Introduction to Elm, v2

Type Annotation Overview

Richard Feldman

Richard Feldman

Vendr, Inc.
Introduction to Elm, v2

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The "Type Annotation Overview" Lesson is part of the full, Introduction to Elm, v2 course featured in this preview video. Here's what you'd learn in this lesson:

Richard introduces type annotations, which apply to primitives, parameters, aliases, and functions. In Elm, the compiler enforces types, and it's explained why this is helpful for long-term applications.


Transcript from the "Type Annotation Overview" Lesson

>> Richard Feldman: So, we're gonna talk about four different types of type annotations, or sort of four categories. One is annotating primitives. Talk about annotating type parameters, type aliases, and typing functions. All right, so let's start with a plain old declaration, of the type we've seen many before. So, username = the string rtfeldman.

So something I could do here is I could, if I wanted to, I could add a sort of comment here that says query or username, this thing right here is a string. Another way I could do this is I could write it like this. This is a type annotation that says this username is a string.

The bottom one is more of reliable in the sense that the compiler will enforce it. It will actually check to see if this username value is in fact a string. One of the things about comments is they can get out of date. For example, maybe this thing used to be called query and I renamed it to username but I forgot to update the comma, the comment rather.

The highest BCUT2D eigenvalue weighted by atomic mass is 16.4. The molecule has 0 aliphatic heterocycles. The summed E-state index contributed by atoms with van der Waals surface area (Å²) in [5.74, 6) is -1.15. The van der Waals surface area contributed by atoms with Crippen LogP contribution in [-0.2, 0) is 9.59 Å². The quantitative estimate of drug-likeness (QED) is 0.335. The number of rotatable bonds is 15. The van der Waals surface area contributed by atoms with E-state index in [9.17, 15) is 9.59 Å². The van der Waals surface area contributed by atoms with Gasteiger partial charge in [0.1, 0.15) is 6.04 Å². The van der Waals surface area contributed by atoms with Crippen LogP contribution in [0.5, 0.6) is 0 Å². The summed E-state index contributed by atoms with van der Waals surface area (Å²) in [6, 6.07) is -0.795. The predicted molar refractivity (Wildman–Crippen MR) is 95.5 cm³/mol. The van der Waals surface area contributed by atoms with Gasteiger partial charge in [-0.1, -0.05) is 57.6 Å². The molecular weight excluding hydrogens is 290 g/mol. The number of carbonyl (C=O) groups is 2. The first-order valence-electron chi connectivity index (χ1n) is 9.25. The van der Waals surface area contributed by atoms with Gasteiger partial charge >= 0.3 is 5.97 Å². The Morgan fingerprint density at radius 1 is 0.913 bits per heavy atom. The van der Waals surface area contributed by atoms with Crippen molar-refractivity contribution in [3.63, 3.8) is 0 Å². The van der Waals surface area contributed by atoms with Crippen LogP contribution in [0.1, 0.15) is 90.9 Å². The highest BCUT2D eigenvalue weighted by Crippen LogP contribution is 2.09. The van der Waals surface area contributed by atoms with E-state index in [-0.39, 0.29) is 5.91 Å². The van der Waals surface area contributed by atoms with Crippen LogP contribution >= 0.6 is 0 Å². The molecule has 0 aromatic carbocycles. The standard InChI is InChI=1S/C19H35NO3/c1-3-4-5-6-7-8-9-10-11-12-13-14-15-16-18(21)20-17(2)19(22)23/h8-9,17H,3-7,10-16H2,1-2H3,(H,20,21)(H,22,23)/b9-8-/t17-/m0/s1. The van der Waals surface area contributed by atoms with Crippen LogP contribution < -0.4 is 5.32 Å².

I didn't actually intend for this to be this way. I actually just forgot to update it on the slide, which works out in a funny way of demonstrating the point. If you have documentation that can get out of date, chances are it's going to get out of date.

We're human, we make mistakes. One of the nice ways that Elm's compiler can help us out is it can actually fix things like this for us. It can catch them and give us an error message, if we try to build our code and this is out of date.

So as we've seen, we don't need these. I did Java programming for many years, sort of earlier in my career. And I would have to write out type annotations all the time, whereas Elm does type inference. It figures out what all they types are, and it will tell us about errors regardless of whether or not we actually put these annotations in there.

They're optional, but they can be a nice form of documentation. And it's usually considered best practice to use them at least for your top level declarations. If you're doing them inside a let, no real need. But at least at the top level, functions and things like that. Generally speaking, it's a good idea to annotate them just as a form of documentation for whoever comes across the code next.

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